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Susan Wardak. Delhi, India. MINISTRY OF EDUCATION Islamic Republic of Afghanistan. Providing Access to Education Opportunities in Afghanistan. October 24-26, 2007. Outline. Our commitments to Education
MINISTRY OF EDUCATION
Islamic Republic of Afghanistan
Providing Access to Education
Opportunities in Afghanistan
October 24-26, 2007
Education is the right of all citizens of Afghanistan, which shall be offered up to BA level in the State educational institutes free of charge by the State.
Article 43 of the 1382 Constitution
Islamic Republic of Afghanistan
“By 2020 all children in Afghanistan, boys and girls alike, will be able to complete a full course of primary education.”
Afghanistan’s MDG for Education
By 1389 (2010)
grades will be at least 75% and 60% respectively.
There continues to be open threats to kill teachers. A bounty of Afs 50,000 (US$1,000) for every female teacher and Afs 25,000 (US$500) for male teacher killed was announced through night letters recently in certain parts of the country.
The Ministry of Education reports in its log that threats to kidnap students have led to the closure of schools in 5 provinces.
MoE is attempting to tackle this problem
- Temporary classroom tents are being immediately provided
- When school is closed, MOE staff show up to talk to communities, mobilize and raise awareness
Capacity is defined as the ability of individuals and organizations or organizational units to perform functions effectively, efficiently and sustainable. This definition implies that capacity is not a passive state but part of a continuing process.
Provision of several rounds training along proved in effective beyond any doubts
Internal or external demands to produce quick results interfere with long term needs for capacity development.
Even with a minimum role for the government as non-implementing body, capacity development is vital for not only achieving quality “education for all” but also for sustaining education programs essential for reconstruction and development
The development of a National Education Strategy Plan (Five Years) which has been endorsed by all stakeholders and is being implemented right now.
Vision for Education in the NESP:
To facilitate the development of a vibrant human capital by providing equal access to quality education for all and enable our people to participate and contribute productively to the development and economic growth of our country.
One of the myths regarding girls’ education in Afghanistan is that Afghans do not want to send their girls to school. The strategy of the Ministry of Education (MOE) has been to recognize that supply and demand side issues intermingle.
Poor Families send children to school for better future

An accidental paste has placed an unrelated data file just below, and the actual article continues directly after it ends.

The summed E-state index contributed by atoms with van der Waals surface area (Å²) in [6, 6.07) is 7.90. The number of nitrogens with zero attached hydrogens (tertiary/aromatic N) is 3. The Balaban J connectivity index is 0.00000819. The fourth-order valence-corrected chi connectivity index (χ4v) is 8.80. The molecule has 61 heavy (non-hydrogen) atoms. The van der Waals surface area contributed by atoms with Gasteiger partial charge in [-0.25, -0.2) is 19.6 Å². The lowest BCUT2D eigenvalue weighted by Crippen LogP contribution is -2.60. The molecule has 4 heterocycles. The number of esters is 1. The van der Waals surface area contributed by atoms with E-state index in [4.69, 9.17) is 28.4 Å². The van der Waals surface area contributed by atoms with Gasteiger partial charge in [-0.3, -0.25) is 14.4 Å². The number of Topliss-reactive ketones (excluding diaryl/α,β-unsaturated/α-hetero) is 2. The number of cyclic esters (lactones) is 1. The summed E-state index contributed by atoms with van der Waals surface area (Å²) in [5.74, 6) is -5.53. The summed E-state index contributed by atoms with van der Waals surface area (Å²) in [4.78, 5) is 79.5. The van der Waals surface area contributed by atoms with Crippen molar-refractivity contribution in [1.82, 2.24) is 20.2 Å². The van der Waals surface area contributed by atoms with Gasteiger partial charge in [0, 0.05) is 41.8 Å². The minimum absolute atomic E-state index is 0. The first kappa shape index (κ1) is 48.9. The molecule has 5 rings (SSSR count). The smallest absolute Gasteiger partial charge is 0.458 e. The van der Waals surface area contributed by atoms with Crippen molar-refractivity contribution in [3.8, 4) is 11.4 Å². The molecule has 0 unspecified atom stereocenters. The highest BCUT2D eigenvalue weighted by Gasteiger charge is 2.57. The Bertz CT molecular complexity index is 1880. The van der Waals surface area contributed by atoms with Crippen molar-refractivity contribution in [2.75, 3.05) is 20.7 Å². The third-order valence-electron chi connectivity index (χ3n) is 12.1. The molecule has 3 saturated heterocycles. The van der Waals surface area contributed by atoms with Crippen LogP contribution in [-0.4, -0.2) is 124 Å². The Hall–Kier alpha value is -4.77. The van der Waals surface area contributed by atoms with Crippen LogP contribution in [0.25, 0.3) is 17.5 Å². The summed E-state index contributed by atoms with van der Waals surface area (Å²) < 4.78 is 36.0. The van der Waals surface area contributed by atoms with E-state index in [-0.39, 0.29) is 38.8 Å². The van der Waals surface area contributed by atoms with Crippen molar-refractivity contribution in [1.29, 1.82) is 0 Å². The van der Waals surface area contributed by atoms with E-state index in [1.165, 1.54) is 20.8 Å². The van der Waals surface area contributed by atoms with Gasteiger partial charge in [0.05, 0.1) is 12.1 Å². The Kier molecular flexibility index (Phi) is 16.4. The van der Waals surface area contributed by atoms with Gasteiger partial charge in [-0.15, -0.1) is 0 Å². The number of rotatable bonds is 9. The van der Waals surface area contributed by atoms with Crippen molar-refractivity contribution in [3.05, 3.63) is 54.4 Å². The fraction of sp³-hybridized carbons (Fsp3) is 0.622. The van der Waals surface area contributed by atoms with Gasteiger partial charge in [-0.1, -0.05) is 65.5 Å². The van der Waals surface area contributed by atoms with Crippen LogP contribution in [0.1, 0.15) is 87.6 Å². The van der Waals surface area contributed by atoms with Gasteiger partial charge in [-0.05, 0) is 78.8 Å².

500% increased, regardless of security, no easy access and poor quality
More than three thousand schools were rehabilitated or newly built during the past years and 1000 more are in the plan for 2007-08,
A new curricula for secondary schools (for the first time in decades) has been developed and the textbooks will be written in the next six months
Supported by German Technical Cooperation (GTZ) and UNICEF, the Teacher Education new curriculum has been developed in a time-efficient manner and being reviewed, as we speak at the NCERT in Delhi
The MOE has also with support from the GTZ, Japanese and Iranian governments upgraded the pre service teacher training system in the Teacher Training Colleges
Establishment of new Teacher Training Colleges (TTC) in 11 provinces
Recruitment of 9420 student teachers in TTCs
Construction of teaching facilities and female dormitories for TTCs
Decentralization of teacher recruitment is part of the structural reform that is fully designed and in the loop for implementation
A cross cutting and overarching objective that the MOE promotes in all its activities, has been the promotion of girls’ education and increasing the numbers of trained female teachers and principals. Program design included the following elements:
(i) prioritization of girls’ schools;
(iii) strong element of social mobilization to motivate and encourage local communities to send girls to school;
(iv) female representation in the establishment of SMCs and PTAs; and
(v) emphasis on recruitment and training of female teachers.
Due largely to this prioritization of increasing female participation, the trend in national enrolment for girls has been highly satisfactory with an unprecedented number of girls in school.
Program performance data show that of the students enrolled in 2007, 45% are girls and that 35% of teachers in IDA program provinces (at that time this was 12 out of a total of 34 provinces) are female (in 2003, it was 14%).
The MOE’s tactics in gaining support for girls’ education and school protection recognizes that there is a need to look beyond providing for the supply side constraints. There is recognition that households have traditionally had limited control over the school authorities and teachers in their children’s schools
Most rural schools are being built through community contracting for example. This gives communities are sense of ownership towards their schools and is enhancing community ownership, increasing accountability and transparency and allowing communities to manage resources and make decisions that directly affect their children.
A crucial aspect of the above is that increased community ownership will also lead to communities protecting schools from attack and violence. The communities will no longer see the school as a symbol of the state but as something that belongs to them and their children, an entity they have control over